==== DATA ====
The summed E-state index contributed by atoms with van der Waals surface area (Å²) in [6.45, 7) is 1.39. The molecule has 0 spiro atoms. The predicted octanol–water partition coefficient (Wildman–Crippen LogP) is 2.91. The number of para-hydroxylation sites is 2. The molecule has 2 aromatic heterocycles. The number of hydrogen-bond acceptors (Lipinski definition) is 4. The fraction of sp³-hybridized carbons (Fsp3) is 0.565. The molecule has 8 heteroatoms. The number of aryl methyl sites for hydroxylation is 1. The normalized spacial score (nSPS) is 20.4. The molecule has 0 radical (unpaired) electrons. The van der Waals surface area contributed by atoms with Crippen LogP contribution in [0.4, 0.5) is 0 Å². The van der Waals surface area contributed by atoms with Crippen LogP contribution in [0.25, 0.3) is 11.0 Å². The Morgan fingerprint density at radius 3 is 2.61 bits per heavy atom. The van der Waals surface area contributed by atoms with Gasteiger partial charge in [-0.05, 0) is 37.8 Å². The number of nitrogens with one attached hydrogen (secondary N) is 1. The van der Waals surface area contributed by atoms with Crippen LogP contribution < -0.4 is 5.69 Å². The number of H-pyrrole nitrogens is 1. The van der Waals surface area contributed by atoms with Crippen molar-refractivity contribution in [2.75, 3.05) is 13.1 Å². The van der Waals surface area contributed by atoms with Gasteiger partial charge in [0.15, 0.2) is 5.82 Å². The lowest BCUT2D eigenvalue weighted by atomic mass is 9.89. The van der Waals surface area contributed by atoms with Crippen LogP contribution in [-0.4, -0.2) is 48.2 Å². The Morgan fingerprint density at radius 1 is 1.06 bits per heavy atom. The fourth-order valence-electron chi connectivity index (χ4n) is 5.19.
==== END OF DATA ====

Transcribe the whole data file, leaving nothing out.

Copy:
The summed E-state index contributed by atoms with van der Waals surface area (Å²) in [6.45, 7) is 1.39. The molecule has 0 spiro atoms. The predicted octanol–water partition coefficient (Wildman–Crippen LogP) is 2.91. The number of para-hydroxylation sites is 2. The molecule has 2 aromatic heterocycles. The number of hydrogen-bond acceptors (Lipinski definition) is 4. The fraction of sp³-hybridized carbons (Fsp3) is 0.565. The molecule has 8 heteroatoms. The number of aryl methyl sites for hydroxylation is 1. The normalized spacial score (nSPS) is 20.4. The molecule has 0 radical (unpaired) electrons. The van der Waals surface area contributed by atoms with Crippen LogP contribution in [0.4, 0.5) is 0 Å². The van der Waals surface area contributed by atoms with Crippen LogP contribution in [0.25, 0.3) is 11.0 Å². The Morgan fingerprint density at radius 3 is 2.61 bits per heavy atom. The van der Waals surface area contributed by atoms with Gasteiger partial charge in [-0.05, 0) is 37.8 Å². The number of nitrogens with one attached hydrogen (secondary N) is 1. The van der Waals surface area contributed by atoms with Crippen LogP contribution < -0.4 is 5.69 Å². The number of H-pyrrole nitrogens is 1. The van der Waals surface area contributed by atoms with Crippen molar-refractivity contribution in [2.75, 3.05) is 13.1 Å². The van der Waals surface area contributed by atoms with Gasteiger partial charge in [0.15, 0.2) is 5.82 Å². The lowest BCUT2D eigenvalue weighted by atomic mass is 9.89. The van der Waals surface area contributed by atoms with Crippen LogP contribution in [-0.4, -0.2) is 48.2 Å². The Morgan fingerprint density at radius 1 is 1.06 bits per heavy atom. The fourth-order valence-electron chi connectivity index (χ4n) is 5.19.